Benguet farmers seek DA intervention amid veggie glut
BENGUET, Philippines – Vegetable farmers in Benguet are hoping the Agriculture department will help market their produce and reduce the number of middlemen between farmers and consumers amid a glut that has seen prices drop.
Augusta Balanoy, general manager of the Benguet Farmers Marketing Cooperative cited as an example how a measly farm price of P18/kilogram for vegetables ends up on consumers’ tables at P60/kilo because the produce asses through at least six to up to eight “layers” in the middle. Prices have tripled by the time they reach consumers, she said.
At most, farmers only receive government assistance through credit, but “this is not what we need,” Balanoy said, while reiterating the harrowing situation of the vegetable industry in northern Benguet where tons of harvested carrots, potatoes, cabbages and other crops are being left to rot because of an existing glut.
Benguet vegetable farmers have been harvesting around 3.5 million kilograms daily since the start of the year, up from an average of just 1.2 million kg, which is flooding the market that shrank after the holidays.
Farmers experienced the glut because of weather disturbances during the third and last quarter of 2017 that interfered with the normal scheduling of production and marketing, Balanoy explained, while seeking the Agriculture department’s intervention.
“We ask the Agriculture department to step in on marketing (Benguet vegetables),” Balanoy said, as she reiterated the need to reduce the number of “layers” from farm to consumer.
Benguet farmers are also pressing government to build big processing facilities that can process the oversupply into end products like juices, noodles and the like so that farmers will not leave their produce rotting in their gardens, the farmers cooperative official pointed out.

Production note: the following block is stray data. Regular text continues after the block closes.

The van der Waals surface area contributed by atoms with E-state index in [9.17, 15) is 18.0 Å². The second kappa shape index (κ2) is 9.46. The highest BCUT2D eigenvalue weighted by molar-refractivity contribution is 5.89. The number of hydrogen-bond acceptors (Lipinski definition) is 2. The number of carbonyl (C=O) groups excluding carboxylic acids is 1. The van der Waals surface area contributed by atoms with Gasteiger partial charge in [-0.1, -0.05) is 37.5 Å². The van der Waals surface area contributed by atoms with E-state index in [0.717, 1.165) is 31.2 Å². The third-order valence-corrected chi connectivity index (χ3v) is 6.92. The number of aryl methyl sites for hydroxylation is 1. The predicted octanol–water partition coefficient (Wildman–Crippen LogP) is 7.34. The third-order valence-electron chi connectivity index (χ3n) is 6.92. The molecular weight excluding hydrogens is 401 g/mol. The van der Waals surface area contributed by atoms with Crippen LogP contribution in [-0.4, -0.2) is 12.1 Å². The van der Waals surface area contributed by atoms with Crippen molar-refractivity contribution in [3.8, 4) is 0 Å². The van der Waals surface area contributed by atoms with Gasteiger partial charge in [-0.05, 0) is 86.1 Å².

Prices of vegetables at the La Trinidad trading post has drastically dropped since the start of the year. A kilo of Chinese cabbage “wombok” pegs at P1-7, first class cabbage rareball at P8-18, potatoes at P15-50, carrots at P1-35.
Price dip after holidays normal
The Agriculture department considers the dip in prices normal.
“We monitored the prices of vegetables in trading posts daily. This first week of January, it declined by 30 percent and that’s normal, because of the high prices and the demand during Christmas and New Year. Right after the holidays, it will really go down,” Department of Agriculture-Cordillera director Cameron Odsey said.
In an official online post, Odsey and Agriculture chief Emmanuel Piñol said traders have refused to buy the vegetables delivered by the farmers because flooding in the south of Luzon prevented them from shipping the commodities to Bicol and Visayas.
“Vegetables do not only go to Manila but also to Visayas. When typhoon [sic] Usman hit the country last week of December, no Ro-Ro boats were available during the typhoon, which is one factor why there are less buyers,” Odsey explained.
The Agriculture department in the highlands is looking at working with local government units and set up a surveillance system for each town that will identify crops to avoid duplication.
DA and the Philippine Crop Insurance Corporation vow to start the validation process to identify farmers who incurred loss during the previous storm following the release of insurance payments
“As per instructions of DA secretary, first we are going to validate and identify how many farmers, if they are covered by crop insurance. If they are, they can automatically claim, (and) if they are not covered, we will encourage them to access credit for them to utilize,” Odsey said.
Balanoy though raised, government’s answer to farmers’ worries could not be loans from the Agriculture department. “It is not an emergency measure that the farmers’ need.”